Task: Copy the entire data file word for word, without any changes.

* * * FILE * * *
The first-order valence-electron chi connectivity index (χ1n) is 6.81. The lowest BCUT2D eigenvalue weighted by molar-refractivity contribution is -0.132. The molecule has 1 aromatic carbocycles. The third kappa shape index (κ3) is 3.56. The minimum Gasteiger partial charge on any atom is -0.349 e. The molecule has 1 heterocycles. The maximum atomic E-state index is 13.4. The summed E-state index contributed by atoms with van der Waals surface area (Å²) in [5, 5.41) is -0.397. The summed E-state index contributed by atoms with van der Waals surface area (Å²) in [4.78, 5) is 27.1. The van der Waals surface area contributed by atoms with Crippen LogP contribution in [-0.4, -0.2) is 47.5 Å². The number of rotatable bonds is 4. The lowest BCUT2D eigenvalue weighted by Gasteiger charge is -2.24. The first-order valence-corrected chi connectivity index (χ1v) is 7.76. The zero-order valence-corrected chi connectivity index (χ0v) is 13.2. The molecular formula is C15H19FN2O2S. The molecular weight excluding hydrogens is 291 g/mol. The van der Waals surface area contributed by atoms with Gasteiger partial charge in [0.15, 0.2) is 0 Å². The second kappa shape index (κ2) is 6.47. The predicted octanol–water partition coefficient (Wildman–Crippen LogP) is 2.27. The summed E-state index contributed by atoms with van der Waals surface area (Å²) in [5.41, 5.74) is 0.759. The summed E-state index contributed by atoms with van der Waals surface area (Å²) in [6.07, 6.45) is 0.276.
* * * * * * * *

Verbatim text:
The first-order valence-electron chi connectivity index (χ1n) is 6.81. The lowest BCUT2D eigenvalue weighted by molar-refractivity contribution is -0.132. The molecule has 1 aromatic carbocycles. The third kappa shape index (κ3) is 3.56. The minimum Gasteiger partial charge on any atom is -0.349 e. The molecule has 1 heterocycles. The maximum atomic E-state index is 13.4. The summed E-state index contributed by atoms with van der Waals surface area (Å²) in [5, 5.41) is -0.397. The summed E-state index contributed by atoms with van der Waals surface area (Å²) in [4.78, 5) is 27.1. The van der Waals surface area contributed by atoms with Crippen LogP contribution in [-0.4, -0.2) is 47.5 Å². The number of rotatable bonds is 4. The lowest BCUT2D eigenvalue weighted by Gasteiger charge is -2.24. The first-order valence-corrected chi connectivity index (χ1v) is 7.76. The zero-order valence-corrected chi connectivity index (χ0v) is 13.2. The molecular formula is C15H19FN2O2S. The molecular weight excluding hydrogens is 291 g/mol. The van der Waals surface area contributed by atoms with Gasteiger partial charge in [0.15, 0.2) is 0 Å². The second kappa shape index (κ2) is 6.47. The predicted octanol–water partition coefficient (Wildman–Crippen LogP) is 2.27. The summed E-state index contributed by atoms with van der Waals surface area (Å²) in [5.41, 5.74) is 0.759. The summed E-state index contributed by atoms with van der Waals surface area (Å²) in [6.07, 6.45) is 0.276.